Aurora police’s review of use-of-force incidents not thorough enough, monitor finds

The Aurora Police Department’s system to review officers’ decisions to use force is not thorough enough, according to the company tasked with overseeing court-mandated reform at the department.

The Force Review Board fails to ask broader questions about how an officer could have prevented an incident from escalating and instead focuses on smaller questions, investigators with InegrAssure wrote in a report made public Monday.

The finding was part of the consent decree monitor’s first public report tracking the Aurora Police Department’s implementation of a series of mandated reforms following an investigation by the Colorado attorney general. The investigation found the department regularly engaged in policing that was biased against people of color and routinely used excessive force. IntegrAssure will release 12 reports about the department’s progress.

City and police leaders have cooperated with the consent decree monitor and have made substantial progress on several of the mandated changes, the report states.

Investigators with IntegrAssure honed in on how the department handled a May 15, 2021, traffic stop that nearly devolved into a police shooting because the incident “highlights many of the issues facing policing and the community and the critical role of best-practice policies, training and accountability systems.”

“It is an incident which could easily have resulted in a tragic officer-involved shooting,” the report states. “It involved miscommunication and misperception between the officer and the subject, it implicated potential implicit biases that need to be specifically recognized and addressed, and it highlights the importance of intense field supervision and field training, especially for new officers.”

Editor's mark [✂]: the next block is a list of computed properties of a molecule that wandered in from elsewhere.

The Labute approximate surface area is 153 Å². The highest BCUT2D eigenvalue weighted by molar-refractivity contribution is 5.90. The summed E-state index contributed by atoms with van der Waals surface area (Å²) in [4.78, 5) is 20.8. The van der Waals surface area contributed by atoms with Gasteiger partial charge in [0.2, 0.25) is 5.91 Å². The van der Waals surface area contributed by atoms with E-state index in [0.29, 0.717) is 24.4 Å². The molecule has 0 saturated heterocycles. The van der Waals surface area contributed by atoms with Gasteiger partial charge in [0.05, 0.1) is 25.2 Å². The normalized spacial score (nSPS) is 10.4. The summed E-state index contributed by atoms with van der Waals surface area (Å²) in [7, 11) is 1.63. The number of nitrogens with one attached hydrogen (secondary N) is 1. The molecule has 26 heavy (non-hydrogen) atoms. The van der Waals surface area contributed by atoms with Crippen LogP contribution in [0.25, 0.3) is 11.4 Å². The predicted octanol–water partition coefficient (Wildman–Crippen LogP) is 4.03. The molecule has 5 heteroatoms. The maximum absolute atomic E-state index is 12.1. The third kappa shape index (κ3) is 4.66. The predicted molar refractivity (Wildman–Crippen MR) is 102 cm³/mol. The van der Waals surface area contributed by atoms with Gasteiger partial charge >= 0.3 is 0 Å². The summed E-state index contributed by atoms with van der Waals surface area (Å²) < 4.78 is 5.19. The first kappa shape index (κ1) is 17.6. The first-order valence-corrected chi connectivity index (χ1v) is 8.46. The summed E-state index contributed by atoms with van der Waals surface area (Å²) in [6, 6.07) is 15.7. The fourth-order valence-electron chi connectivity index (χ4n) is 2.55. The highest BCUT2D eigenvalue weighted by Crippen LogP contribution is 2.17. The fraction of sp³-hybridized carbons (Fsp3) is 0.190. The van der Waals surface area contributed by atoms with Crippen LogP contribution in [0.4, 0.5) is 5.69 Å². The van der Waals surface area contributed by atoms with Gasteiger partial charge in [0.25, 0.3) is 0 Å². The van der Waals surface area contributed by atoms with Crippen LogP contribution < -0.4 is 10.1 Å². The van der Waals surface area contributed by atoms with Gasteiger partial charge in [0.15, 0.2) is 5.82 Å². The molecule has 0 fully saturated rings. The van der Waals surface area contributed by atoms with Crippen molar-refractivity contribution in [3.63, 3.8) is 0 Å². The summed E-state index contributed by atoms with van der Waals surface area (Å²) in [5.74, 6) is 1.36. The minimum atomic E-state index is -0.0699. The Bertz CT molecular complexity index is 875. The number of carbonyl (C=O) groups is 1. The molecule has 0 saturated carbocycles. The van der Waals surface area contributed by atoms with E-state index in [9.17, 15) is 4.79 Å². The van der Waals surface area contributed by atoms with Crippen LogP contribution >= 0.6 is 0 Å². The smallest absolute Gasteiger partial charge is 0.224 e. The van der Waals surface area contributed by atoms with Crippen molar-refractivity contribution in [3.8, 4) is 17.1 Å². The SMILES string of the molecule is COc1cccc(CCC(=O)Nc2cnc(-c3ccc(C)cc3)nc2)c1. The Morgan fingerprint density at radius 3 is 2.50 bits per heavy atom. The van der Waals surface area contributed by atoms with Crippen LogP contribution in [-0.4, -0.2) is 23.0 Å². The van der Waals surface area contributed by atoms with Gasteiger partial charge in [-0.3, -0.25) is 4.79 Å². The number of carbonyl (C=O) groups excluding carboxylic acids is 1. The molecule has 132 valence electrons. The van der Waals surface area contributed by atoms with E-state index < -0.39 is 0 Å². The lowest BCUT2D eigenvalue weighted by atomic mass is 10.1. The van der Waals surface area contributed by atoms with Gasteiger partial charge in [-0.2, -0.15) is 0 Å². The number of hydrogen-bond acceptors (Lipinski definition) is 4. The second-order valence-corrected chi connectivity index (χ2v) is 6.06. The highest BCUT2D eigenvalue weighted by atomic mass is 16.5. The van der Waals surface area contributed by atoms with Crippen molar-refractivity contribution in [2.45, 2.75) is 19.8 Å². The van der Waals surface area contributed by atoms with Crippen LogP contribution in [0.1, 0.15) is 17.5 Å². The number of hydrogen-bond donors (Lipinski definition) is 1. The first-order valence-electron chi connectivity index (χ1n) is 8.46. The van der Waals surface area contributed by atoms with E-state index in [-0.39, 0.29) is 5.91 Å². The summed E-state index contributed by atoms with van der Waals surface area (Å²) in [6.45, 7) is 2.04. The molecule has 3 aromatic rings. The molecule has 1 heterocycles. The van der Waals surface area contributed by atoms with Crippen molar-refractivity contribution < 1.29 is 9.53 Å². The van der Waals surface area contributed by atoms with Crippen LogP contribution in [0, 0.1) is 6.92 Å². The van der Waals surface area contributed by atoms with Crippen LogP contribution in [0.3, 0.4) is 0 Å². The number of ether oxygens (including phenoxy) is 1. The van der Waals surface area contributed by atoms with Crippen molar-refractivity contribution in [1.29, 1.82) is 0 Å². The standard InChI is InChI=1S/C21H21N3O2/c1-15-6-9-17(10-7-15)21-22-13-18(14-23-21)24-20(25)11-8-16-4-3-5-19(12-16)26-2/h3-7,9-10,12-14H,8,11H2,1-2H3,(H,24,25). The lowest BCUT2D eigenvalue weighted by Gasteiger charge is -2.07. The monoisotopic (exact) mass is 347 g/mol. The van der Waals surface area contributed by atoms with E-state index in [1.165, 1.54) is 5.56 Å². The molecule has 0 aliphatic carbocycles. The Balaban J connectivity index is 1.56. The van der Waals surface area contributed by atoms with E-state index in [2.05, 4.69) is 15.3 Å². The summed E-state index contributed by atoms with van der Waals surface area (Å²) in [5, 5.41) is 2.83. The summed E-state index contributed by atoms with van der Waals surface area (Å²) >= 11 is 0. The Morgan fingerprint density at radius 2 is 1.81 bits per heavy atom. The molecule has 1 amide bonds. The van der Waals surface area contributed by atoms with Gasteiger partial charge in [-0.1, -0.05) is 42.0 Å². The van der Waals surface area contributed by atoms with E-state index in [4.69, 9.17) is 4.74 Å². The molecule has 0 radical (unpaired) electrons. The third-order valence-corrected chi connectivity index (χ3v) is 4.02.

An officer who had been with the department for 18 months stopped a car on May 15, 2021, after the driver nearly hit him while he conducted a different traffic stop. The driver reached into the front of his waistband when the officer asked for identification and the officer drew his gun and pointed it at the man.

The officer then called for backup and other responding officers also drew their weapons. One of the arriving officers tackled the man to the ground and three other officers joined the fight on the ground. The officer who made the initial stop then shocked the man twice with a Taser.

The department’s Force Review Board looked at the incident and found the officer should have acted more professionally and been in better control of himself. The officer should not have used the Taser and failed to conduct a DUI investigation, the board found, and recommended he receive training on those two topics.

But there were other lessons to be learned from the incident, the monitor found. The board did not examine how the officer could have prevented the situation from escalating nor what role implicit bias may have played.

“The fact that this situation unnecessarily evolved into one that came perilously close to a police shooting did not consume the board,” the monitor wrote. “Simply put, the board’s review should have been much more critical, in the nature of a deep-diving after-action report, with every aspect of how that which occurred could have been avoided and probed for lessons which could be taught both to the involved officer and to the department at large.”

The monitor also learned that staffing shortages at the department mean new officers received less supervision than in the past, the report states. Those inexperienced officers are often assigned busy, high-crime overnight shifts along with the least senior of the supervisors because of the department’s scheduling bidding system, according to the report.

The consent monitor team will hold a public town hall meeting at 6:30 p.m. Aug. 9 at the Beck Recreation Center, 800 Telluride St., in Aurora.

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